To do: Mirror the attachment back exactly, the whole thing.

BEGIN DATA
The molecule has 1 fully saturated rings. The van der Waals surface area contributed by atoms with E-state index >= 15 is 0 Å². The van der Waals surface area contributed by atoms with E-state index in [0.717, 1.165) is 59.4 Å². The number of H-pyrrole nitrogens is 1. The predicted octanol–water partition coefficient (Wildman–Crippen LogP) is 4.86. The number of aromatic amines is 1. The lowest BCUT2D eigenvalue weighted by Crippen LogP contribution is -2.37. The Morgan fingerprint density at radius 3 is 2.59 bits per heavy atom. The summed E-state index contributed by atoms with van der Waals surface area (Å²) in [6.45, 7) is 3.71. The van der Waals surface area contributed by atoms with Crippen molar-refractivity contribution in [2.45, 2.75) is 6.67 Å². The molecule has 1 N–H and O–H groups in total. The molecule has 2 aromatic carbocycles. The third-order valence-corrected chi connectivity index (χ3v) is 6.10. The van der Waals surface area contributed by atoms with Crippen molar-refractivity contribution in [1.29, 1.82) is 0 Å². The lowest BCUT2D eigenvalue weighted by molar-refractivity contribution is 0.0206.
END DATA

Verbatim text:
The molecule has 1 fully saturated rings. The van der Waals surface area contributed by atoms with E-state index >= 15 is 0 Å². The van der Waals surface area contributed by atoms with E-state index in [0.717, 1.165) is 59.4 Å². The number of H-pyrrole nitrogens is 1. The predicted octanol–water partition coefficient (Wildman–Crippen LogP) is 4.86. The number of aromatic amines is 1. The lowest BCUT2D eigenvalue weighted by Crippen LogP contribution is -2.37. The Morgan fingerprint density at radius 3 is 2.59 bits per heavy atom. The summed E-state index contributed by atoms with van der Waals surface area (Å²) in [6.45, 7) is 3.71. The van der Waals surface area contributed by atoms with Crippen molar-refractivity contribution in [2.45, 2.75) is 6.67 Å². The molecule has 1 N–H and O–H groups in total. The molecule has 2 aromatic carbocycles. The third-order valence-corrected chi connectivity index (χ3v) is 6.10. The van der Waals surface area contributed by atoms with Crippen molar-refractivity contribution in [1.29, 1.82) is 0 Å². The lowest BCUT2D eigenvalue weighted by molar-refractivity contribution is 0.0206.